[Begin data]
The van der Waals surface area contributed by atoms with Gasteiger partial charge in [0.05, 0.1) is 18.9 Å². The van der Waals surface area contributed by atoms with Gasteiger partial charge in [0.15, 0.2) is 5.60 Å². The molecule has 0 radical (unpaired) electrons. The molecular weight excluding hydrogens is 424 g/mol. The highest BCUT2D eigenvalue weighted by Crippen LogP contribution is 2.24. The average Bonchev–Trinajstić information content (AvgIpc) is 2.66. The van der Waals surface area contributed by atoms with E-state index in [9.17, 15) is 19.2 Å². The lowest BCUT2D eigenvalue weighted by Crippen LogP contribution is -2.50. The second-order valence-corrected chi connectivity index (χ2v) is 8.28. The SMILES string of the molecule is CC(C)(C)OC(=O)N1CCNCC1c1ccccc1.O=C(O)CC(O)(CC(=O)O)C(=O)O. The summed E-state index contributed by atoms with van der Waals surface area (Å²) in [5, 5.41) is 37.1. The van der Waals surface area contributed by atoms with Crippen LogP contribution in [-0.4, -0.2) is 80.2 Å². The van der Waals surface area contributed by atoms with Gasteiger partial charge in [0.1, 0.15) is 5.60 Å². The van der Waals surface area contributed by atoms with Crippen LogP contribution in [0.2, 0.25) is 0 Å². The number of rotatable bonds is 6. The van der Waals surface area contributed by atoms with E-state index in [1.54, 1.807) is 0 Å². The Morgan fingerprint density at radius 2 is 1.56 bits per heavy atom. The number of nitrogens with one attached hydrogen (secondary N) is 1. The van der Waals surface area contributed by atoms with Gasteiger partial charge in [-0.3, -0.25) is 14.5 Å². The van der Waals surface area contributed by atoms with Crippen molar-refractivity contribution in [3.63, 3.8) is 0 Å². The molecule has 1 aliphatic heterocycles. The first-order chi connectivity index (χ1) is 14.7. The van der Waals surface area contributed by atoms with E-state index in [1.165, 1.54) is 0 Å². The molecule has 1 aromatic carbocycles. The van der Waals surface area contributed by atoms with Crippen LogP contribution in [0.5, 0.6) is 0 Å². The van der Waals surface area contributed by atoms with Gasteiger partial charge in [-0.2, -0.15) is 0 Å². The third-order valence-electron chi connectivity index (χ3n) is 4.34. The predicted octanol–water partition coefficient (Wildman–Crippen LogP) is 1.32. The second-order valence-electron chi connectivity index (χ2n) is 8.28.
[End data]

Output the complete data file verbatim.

The van der Waals surface area contributed by atoms with Gasteiger partial charge in [0.05, 0.1) is 18.9 Å². The van der Waals surface area contributed by atoms with Gasteiger partial charge in [0.15, 0.2) is 5.60 Å². The molecule has 0 radical (unpaired) electrons. The molecular weight excluding hydrogens is 424 g/mol. The highest BCUT2D eigenvalue weighted by Crippen LogP contribution is 2.24. The average Bonchev–Trinajstić information content (AvgIpc) is 2.66. The van der Waals surface area contributed by atoms with E-state index in [9.17, 15) is 19.2 Å². The lowest BCUT2D eigenvalue weighted by Crippen LogP contribution is -2.50. The second-order valence-corrected chi connectivity index (χ2v) is 8.28. The SMILES string of the molecule is CC(C)(C)OC(=O)N1CCNCC1c1ccccc1.O=C(O)CC(O)(CC(=O)O)C(=O)O. The summed E-state index contributed by atoms with van der Waals surface area (Å²) in [5, 5.41) is 37.1. The van der Waals surface area contributed by atoms with Crippen LogP contribution in [-0.4, -0.2) is 80.2 Å². The van der Waals surface area contributed by atoms with Gasteiger partial charge in [0.1, 0.15) is 5.60 Å². The van der Waals surface area contributed by atoms with Crippen LogP contribution in [0.2, 0.25) is 0 Å². The number of rotatable bonds is 6. The van der Waals surface area contributed by atoms with E-state index in [1.54, 1.807) is 0 Å². The Morgan fingerprint density at radius 2 is 1.56 bits per heavy atom. The number of nitrogens with one attached hydrogen (secondary N) is 1. The van der Waals surface area contributed by atoms with Gasteiger partial charge in [-0.3, -0.25) is 14.5 Å². The van der Waals surface area contributed by atoms with Crippen molar-refractivity contribution in [3.63, 3.8) is 0 Å². The molecule has 1 aliphatic heterocycles. The first-order chi connectivity index (χ1) is 14.7. The van der Waals surface area contributed by atoms with E-state index in [1.165, 1.54) is 0 Å². The molecule has 1 aromatic carbocycles. The van der Waals surface area contributed by atoms with Crippen LogP contribution in [0.5, 0.6) is 0 Å². The van der Waals surface area contributed by atoms with Gasteiger partial charge in [-0.2, -0.15) is 0 Å². The third-order valence-electron chi connectivity index (χ3n) is 4.34. The predicted octanol–water partition coefficient (Wildman–Crippen LogP) is 1.32. The second-order valence-electron chi connectivity index (χ2n) is 8.28.